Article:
The 2016 Major League Baseball season is almost set to begin, so this week will be dedicated to baseball video games… and I can’t think of a better way to start than to share this list of my favorite baseball games for the NES.
Before we get underway, a couple of rules from The Ref:
- Only one game in a series can make this list. For example, RBI Baseball and RBI Baseball 2 can’t take two spots of the five.
- Games that I don’t own– and therefore, might not have played, are ineligible for this list. So, if you’re asking about why Dusty Diamond’s All-Star Softball isn’t here… there you go.
Take your spot in the batter’s box, slugger. It’s time to play ball.
Number 5: Baseball Stars (Published by SNK; Released in 1989)
There’s no question that Baseball Stars brings a ton of features to the table. Team creation and editing, stat tracking for customizable seasons, very good music and graphics, and more await those who pop this game into their NES consoles. It’s a good game, and it certainly earns its spot on this list of personal favorites.
Baseball Stars offers a ton of replay value. Playing through a full season (probably) isn’t something you’re likely to do in one sitting, and it’s neat to watch each player’s stats rise and fall as the season progresses. There’s also the addictive aspect of signing players and firing players, which adds a team manager role for players and really sets Baseball Stars apart from its competition on the NES.
The reason that Baseball Stars doesn’t rank higher on my list has to do with the gameplay. Fielding can be a pain, and the pitcher/batter showdown tends to skew a bit more advantageously towards the pitcher. I can understand why some other players may prefer this setup over a more offensive-minded game, but I’m more of a fan of hits and runs. As for the fielding, my issues with that could have to do with there being so much open grass or turf to navigate.
If you’re interested in adding Baseball Stars to your NES library, PriceCharting has the game valued at around $11 USD for a loose copy… and nearly $24 for a complete copy. The game is easy enough to play without documentation, so a loose cart will provide you with hours of fun without too much hassle.
Number 4: Base Wars (Published by Ultra/Konami; Released in 1991)
Base Wars takes the Cyberball route and substitutes robotic players for the highly paid (and oft-injured) human athletes of centuries gone by. What we get as a result is a more powerful– and more violent– version of America’s pastime. Base Wars does have its flaws, but the overall gameplay is solid, the presentation is very good, and the game provides plentiful options to keep players coming back for weeks.
Base Wars brings one very important rules change in its interpretation of baseball: No force outs or tag outs. Whether a runner is safe or out depends on the outcome of a literal battle that takes places between the runner and the fielder, and it’s a fun battle to take part in. Fists and weapons can be involved, and it’s a slugfest until one robot is left standing. Baseball purists will likely hate this change, but sports fans looking for something different will love it.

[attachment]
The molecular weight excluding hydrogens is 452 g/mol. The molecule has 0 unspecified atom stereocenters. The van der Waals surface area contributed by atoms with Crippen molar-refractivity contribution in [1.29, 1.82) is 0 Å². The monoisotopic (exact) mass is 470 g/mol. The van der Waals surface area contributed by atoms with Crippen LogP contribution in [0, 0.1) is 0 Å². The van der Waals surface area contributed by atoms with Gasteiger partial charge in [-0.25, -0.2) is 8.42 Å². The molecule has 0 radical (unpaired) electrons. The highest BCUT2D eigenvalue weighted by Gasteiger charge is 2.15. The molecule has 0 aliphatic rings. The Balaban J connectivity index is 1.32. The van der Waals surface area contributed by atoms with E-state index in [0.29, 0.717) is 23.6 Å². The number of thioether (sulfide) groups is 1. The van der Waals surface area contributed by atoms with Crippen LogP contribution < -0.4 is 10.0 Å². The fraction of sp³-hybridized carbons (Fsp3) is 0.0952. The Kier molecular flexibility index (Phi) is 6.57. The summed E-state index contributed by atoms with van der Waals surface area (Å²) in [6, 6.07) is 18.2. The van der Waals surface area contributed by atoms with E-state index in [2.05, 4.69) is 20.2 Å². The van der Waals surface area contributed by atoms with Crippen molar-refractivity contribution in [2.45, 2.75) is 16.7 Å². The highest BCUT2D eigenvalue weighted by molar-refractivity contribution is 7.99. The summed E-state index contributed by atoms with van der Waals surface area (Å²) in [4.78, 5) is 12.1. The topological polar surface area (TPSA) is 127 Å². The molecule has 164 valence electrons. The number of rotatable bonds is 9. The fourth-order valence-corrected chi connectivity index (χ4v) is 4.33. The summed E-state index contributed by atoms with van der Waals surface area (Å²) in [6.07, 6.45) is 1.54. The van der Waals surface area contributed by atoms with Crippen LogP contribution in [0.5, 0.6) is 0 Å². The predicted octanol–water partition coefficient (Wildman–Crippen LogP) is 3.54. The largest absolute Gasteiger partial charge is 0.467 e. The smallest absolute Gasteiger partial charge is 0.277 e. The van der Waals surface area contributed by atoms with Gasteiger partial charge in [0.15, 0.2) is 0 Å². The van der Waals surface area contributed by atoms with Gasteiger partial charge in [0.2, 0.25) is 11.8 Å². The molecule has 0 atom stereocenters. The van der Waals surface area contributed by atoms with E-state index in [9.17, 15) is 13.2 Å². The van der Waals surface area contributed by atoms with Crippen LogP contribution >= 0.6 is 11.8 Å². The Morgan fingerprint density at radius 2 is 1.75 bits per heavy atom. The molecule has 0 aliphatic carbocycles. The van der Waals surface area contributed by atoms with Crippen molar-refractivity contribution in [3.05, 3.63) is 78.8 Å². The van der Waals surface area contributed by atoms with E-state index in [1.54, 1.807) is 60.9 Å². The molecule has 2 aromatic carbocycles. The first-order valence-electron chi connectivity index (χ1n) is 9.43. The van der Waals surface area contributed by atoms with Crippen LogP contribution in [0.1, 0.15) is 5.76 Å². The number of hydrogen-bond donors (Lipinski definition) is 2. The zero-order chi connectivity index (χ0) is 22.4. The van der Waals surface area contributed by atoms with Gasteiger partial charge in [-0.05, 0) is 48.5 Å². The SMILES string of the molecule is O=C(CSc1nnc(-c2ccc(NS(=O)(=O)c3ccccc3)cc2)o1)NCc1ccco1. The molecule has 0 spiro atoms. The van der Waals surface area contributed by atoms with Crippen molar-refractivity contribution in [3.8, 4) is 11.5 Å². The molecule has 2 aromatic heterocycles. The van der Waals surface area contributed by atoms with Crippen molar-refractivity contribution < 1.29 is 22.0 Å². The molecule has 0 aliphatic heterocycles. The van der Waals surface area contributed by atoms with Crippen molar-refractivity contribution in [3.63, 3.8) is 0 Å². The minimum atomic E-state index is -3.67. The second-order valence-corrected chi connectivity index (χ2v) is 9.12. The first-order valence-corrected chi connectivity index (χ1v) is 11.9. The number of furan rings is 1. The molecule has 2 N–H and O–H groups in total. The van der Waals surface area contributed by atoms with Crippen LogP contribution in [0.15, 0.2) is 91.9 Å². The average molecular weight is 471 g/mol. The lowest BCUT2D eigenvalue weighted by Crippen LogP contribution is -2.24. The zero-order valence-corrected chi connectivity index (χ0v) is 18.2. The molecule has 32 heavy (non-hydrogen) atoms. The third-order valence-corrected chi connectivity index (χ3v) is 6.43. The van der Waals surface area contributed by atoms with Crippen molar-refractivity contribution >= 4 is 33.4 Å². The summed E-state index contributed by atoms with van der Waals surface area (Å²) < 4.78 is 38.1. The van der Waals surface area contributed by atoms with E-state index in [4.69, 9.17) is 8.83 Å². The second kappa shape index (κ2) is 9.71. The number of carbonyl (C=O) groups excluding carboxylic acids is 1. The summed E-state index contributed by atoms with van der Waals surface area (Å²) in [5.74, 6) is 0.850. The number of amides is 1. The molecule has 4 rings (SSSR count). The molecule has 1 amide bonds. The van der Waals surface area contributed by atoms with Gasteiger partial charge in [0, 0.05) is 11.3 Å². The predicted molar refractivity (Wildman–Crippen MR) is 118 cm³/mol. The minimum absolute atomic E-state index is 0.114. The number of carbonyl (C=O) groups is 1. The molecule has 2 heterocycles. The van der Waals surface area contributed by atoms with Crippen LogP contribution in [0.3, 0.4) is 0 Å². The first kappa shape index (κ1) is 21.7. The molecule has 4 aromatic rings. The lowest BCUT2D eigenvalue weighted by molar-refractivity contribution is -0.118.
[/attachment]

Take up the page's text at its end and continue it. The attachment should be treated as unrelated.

Despite some issues that I have with fielding– and how the camera doesn’t seem to react fast enough to batted balls, which makes fielding tougher than it should be– I still like what Konami did here. As with Baseball Stars, there’s plenty of customization and an option to play through a battery-backed season. The graphics and sound are also great, but that’s an expectation from most Konami games.
Base Wars should run you about $10 for a loose cart and about $24 for a complete copy of the game, according to PriceCharting. The game is generally easy enough to pick up and play without a manual, though you might want to check online for documentation on the robot fighting sequences.
Number 3: Baseball Simulator 1.000 (Published by Culture Brain; Released in 1990)
Baseball Simulator 1.000 can be as goofy or as serious as you want it to be. Ultra powers can make a game goofy; flaming fastballs can saw through bats, batted balls can spear opposing fielders and carry them to the outfield fence, and more. More serious players can play baseball traditionally, with the usual assortment of pitching, hitting, and fielding that they’re used to. The game’s customization and variety in gameplay styles make it a great (and relatively inexpensive) addition to any NES library.
At its core, Baseball Simulator 1.000 offers full season play (up to 165 games) for up to six teams. Fairly intensive stat tracking takes place across the season, with leaders posted in batting average, home runs, runs batted in, wins, earned run average, and saves. It’s not quite Tecmo Super Bowl levels of stat tracking, but still impressive. Teams can also be fully edited, although names can only be four characters long. This customization also extends to player abilities and assigning any Ultra powers desired– if you choose to enable them.
As much as I like Baseball Simulator 1.000, it’s not perfect. The biggest gripe occurs during simulated games during a season. The games can take 5 minutes (or more!) to simulate, so playing through a full season often winds up being accompanied by lots of waiting. Thankfully, Culture Brain sped this up for the game’s SNES sequel… but that won’t help you here. Additionally, the graphics here are a bit bland, though they’re passable. There isn’t a lot of speech here, but the music is fine.
PriceCharting shows a loose Baseball Simulator 1.000 cart to be valued at around $6, while a complete copy is about $12. Most of the game can be played without instructions; however, enabling Ultra moves may require new players to read up on them either via a scan of the manual or through FAQs. I still go back to this game from time and time, and I do recommend it.